Baghdad agrees to extend non-US troop presence
British commanders in Iraq breathed a sigh of relief last night when the parliament in Baghdad approved a deal that would allow their troops to stay on until next summer.
An overwhelming number of MPs voted in favour of giving legal status to British troops until the end of July, after the resignation of the Speaker broke a political deadlock that had paralysed parliament.
“This project got a majority of votes. We authorise the Government to take all necessary steps regarding foreign forces other than US forces,” Khalid al-Attiya, the deputy parliamentary Speaker, said.
A UN resolution dating from 2003 that authorised the presence of British forces runs out on January 1 and failure to approve a new agreement would have limited troops to their bases and most likely led to immediate withdrawal.
Under the new deal, all non-American troops will begin to withdraw in May and be gone within three months, while the US has until 2011 to withdraw.
Yesterday’s vote followed days of high drama in the Iraqi parliament. MPs refused to approve the troop deal until the Speaker had resigned. Mahmud Mashhadani had offended them during an earlier session, creating a political crisis that threatened to engulf thousands of foreign troops.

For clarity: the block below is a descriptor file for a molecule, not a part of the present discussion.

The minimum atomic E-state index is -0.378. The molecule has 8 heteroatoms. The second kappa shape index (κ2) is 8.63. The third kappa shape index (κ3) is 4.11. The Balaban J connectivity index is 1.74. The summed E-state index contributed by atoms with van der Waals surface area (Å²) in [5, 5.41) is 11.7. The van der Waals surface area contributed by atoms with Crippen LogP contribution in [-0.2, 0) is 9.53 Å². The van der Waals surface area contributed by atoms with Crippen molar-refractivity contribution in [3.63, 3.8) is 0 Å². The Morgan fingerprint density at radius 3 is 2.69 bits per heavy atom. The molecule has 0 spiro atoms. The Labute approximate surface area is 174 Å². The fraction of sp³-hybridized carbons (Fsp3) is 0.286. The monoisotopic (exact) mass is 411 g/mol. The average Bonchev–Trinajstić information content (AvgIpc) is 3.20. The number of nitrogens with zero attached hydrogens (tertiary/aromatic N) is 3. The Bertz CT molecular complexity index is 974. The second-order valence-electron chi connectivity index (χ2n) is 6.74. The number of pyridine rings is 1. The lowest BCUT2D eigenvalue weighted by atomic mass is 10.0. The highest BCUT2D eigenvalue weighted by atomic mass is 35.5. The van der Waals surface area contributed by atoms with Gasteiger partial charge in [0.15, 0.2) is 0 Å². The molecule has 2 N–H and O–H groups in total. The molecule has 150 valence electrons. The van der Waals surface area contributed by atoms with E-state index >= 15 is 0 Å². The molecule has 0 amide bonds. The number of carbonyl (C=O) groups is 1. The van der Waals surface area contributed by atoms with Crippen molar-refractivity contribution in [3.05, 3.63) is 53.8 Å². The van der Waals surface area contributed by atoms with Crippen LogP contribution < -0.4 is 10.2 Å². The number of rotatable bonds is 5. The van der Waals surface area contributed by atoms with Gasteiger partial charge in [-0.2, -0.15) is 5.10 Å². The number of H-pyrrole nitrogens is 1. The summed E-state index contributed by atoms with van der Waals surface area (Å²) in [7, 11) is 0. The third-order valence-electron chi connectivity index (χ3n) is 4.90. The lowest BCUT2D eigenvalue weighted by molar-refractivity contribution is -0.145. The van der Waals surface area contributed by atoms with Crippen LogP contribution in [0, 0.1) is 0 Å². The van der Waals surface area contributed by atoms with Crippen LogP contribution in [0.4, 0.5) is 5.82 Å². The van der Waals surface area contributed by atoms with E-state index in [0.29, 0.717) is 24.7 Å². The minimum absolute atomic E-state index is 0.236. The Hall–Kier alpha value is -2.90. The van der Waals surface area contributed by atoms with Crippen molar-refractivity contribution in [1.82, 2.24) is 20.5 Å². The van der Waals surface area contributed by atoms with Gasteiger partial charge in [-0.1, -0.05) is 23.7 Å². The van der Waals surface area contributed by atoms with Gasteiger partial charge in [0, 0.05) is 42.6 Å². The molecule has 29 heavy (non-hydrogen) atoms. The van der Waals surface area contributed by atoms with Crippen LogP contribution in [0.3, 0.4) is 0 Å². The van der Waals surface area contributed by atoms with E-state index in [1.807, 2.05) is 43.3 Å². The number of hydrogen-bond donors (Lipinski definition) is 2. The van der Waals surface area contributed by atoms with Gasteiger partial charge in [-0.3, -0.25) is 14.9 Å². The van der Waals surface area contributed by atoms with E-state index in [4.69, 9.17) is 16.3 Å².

A week ago Mr Mashhadani lost his temper in the chamber, branding some MPs “sons of dogs”. On Monday he lashed out again, telling Kurdish MPs: “It is not you who decide my fate in Baghdad. Go back to Arbil \.”
By yesterday afternoon, the pressure on him had become overwhelming. He agreed to resign, saying: “What happened in the last session was a slip of the tongue, and what I wanted to say was in the interests of the people. But the anger I felt, God did not give me the power to control myself.”
He added: “My excuse to you is I spent 35 hard years of my life moving from one prison to another. If I have hurt you, please excuse me. I apologise for my shortcomings.”
During a visit to Iraq last week, Gordon Brown announced that only 400 troops would remain in the country after July, mainly as trainers. There are currently 4,100 British troops in Iraq, concentrated around Basra airport in the south.